Lenders are accepting membership interests in limited liability companies (LLCs) and partnership interests in partnerships (referred to as equity interests) as collateral for loans now more than ever. Any lender taking a security interest in these types of collateral should be aware of the different methods of perfecting that security interest. A lender’s failure to use the correct method of perfection is exposed to the risk that a subsequent lender takes a senior lien position on the same equity interests giving that subsequent lender priority over the original lender in the foreclosure process.
The methods of perfection differ depending on whether the equity interests are classified as “securities” under Article 8 of the UCC or “general intangibles” under Article 9 of the UCC. Where the governing documents of an LLC or partnership are silent as to the application of Article 8 or 9, equity interests are governed by Article 9 and are classified as “general intangibles” regardless of whether those equity interests are certificated. The only way a lender perfects its security interest in a general intangible is by filing a financing statement, and priority among competing security interests is determined based on the order in time in which the lenders filed their financing statements. Thus, if a lender requires a borrower to certificate its equity interests and deliver possession of the certificate to the lender endorsed in blank, the lender has done nothing to perfect its security interest under Article 9 of the UCC.
However, the rules of perfection completely change where the governing documents of an LLC or partnership provide that the entity “opts in” to Article 8. By opting in to Article 8, the equity interest is transformed into an Article 8 “security” and Article 9 “investment property” that may be perfected by (1) filing a financing statement, (2) possession, or (3) control (essentially possession of a certificate evidencing the equity interest endorsed in blank or by a control agreement for uncertificated securities). As “investment property,” a security interest perfected by control trumps an interest perfected by possession, and an interest perfected by possession trumps an interest perfected by filing a financing statement. Further, perfection by possession or control trumps perfection by filing a financing statement even where the filing occurred prior to the possession or control and even if the subsequent secured party has knowledge of the competing security interest.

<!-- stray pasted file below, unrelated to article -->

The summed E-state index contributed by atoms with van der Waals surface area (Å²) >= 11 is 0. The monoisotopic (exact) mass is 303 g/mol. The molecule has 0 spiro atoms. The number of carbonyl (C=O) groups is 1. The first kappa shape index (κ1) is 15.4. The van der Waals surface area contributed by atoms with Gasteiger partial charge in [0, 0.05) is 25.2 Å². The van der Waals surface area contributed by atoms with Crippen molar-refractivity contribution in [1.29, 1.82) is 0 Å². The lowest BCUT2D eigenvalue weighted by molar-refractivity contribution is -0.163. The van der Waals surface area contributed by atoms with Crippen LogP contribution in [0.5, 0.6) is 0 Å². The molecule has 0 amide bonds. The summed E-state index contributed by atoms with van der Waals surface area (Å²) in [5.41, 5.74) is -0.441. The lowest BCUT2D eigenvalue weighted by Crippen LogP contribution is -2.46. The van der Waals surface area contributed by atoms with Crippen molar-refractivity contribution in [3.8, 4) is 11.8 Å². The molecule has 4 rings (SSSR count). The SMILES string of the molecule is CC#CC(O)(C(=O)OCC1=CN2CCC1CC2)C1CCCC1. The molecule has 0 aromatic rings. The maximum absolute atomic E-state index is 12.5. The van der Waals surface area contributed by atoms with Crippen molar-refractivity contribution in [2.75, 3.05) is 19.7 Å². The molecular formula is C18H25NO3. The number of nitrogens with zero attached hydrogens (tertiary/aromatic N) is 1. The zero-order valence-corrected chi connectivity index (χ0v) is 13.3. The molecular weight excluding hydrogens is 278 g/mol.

As you can see, a lender who takes a security interest in equity interests must take a number of steps to adequately ensure that its security interest will be properly perfected and maintain priority over competing security interests.
Of course, this is not an exhaustive discussion of the law applicable to these issues. If you would like more information on this topic, please contact Allen Bertin at firstname.lastname@example.org or (512) 735-7803.